An international team of archaeologists and paleoanthropologists has uncovered the 9,900-year-old remains of a Paleo-Indian woman in the Chan Hol underwater cave near the city of Tulum on the Yucatan Peninsula, southern Mexico. They’ve found that the mesocranial skull morphology of the individual is different to the dolicocephalic morphologies found in equivalent Paleo-Indian age human populations from Central Mexico; this supports the presence of two morphologically different Paleo-Indian populations for Mexico, coexisting in different geographical areas during the Late Pleistocene-Early Holocene.
Humans have been living on Yucatan Peninsula since at least the Late Pleistocene (126,000-11,700 years ago).
Much of what we know about these earliest settlers of Mexico comes from nine well-preserved human skeletons found in the submerged caves and sinkholes in the Tulum area.
Now, Universität Heidelberg’s Professor Wolfgang Stinnesbeck and colleagues report on a new skeleton from the Chan Hol underwater cave within the Tulum cave system. Named Chan Hol 3, it is the third human skeleton discovered from the Chan Hol system.
The cave also preserves evidence for early to mid-Holocene human usage in the form of numerous accumulations of charcoal with radiocarbon dates between 9,122 and 7,951 years ago.
“Not all of the ten skeletons from the Tulum area were complete, but they were well preserved,” Professor Stinnesbeck said.
“They offer valuable archaeological, palaeontological and climatic information about the American continent and its first inhabitants, the Paleo-Indians.”
Professor Stinnesbeck’s team used a non-damaging dating method and took craniometric measurements, then compared the Chan Hol 3 skull to 452 skulls from across North, Central, and South America as well as other skulls found in the Tulum caves.
The analysis showed that the individual was likely a woman, approximately 30 years old at her time of death, and lived at least 9,900 years ago.
Her skull falls into a mesocephalic pattern — neither especially broad or narrow, with broad cheekbones and a flat forehead — like the three other skulls from the Tulum caves used for comparison.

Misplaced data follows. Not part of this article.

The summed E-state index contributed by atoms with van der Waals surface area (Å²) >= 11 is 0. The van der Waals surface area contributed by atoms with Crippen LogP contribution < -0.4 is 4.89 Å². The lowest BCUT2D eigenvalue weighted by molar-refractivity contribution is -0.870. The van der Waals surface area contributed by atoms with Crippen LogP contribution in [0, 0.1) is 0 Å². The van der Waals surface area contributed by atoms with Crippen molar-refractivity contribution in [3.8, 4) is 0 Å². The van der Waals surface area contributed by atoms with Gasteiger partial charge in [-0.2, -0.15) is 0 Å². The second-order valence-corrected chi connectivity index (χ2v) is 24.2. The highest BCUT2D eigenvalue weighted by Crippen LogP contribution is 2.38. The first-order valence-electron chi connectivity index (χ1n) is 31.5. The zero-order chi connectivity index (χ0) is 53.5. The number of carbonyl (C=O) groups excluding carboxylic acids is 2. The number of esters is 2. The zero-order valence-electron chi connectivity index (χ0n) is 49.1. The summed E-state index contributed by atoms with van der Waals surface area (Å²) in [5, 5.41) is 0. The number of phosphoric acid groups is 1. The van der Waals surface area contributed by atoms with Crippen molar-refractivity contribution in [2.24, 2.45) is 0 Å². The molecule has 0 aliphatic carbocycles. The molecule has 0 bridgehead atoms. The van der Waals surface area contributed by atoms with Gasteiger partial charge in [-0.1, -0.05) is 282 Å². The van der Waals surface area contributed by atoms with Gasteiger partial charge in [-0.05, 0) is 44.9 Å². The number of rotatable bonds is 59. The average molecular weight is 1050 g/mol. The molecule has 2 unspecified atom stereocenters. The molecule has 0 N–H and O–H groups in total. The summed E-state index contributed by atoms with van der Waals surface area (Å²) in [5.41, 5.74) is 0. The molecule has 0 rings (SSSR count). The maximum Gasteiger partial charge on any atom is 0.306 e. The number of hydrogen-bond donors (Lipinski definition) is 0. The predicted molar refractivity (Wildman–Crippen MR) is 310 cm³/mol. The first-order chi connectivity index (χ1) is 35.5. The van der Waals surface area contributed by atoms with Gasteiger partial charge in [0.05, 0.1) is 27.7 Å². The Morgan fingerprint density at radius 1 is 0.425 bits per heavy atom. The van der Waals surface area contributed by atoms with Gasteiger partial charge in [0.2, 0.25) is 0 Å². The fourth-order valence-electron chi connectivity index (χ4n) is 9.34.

All Tulum cave skulls also had tooth caries, potentially indicating a higher-sugar diet.
This contrasts with most of the other known American crania in a similar age range, which tend to be long and narrow, and show worn teeth — suggesting hard foods in their diet — without cavities.
“The Tulum skeletons exhibit round-headed — mesocephalic — cranial characteristics different to the long-headed — dolicocephalic — morphology of Paleo-Indians from Central Mexico and North America,” Professor Stinnesbeck said.
“Though limited by the relative lack of archeological evidence for early settlers across the Americas, these cranial patterns suggest the presence of at least two morphologically different human groups living separately in Mexico during this shift from the Pleistocene to the Holocene,” the researchers said.
“The Tulum skeletons indicate that either more than one group of people reached the American continent first, or that there was enough time for a small group of early settlers who lived isolated on the Yucatan peninsula to develop different skull morphology.”
“The early settlement history of America thus seems to be more complex and, moreover, to have occurred at an earlier time than previously assumed.”
The research was published in the journal PLoS ONE.
W. Stinnesbeck et al. 2020. New evidence for an early settlement of the Yucatán Peninsula, Mexico: The Chan Hol 3 woman and her meaning for the Peopling of the Americas. PLoS ONE 15 (2): e0227984; doi: 10.1371/journal.pone.0227984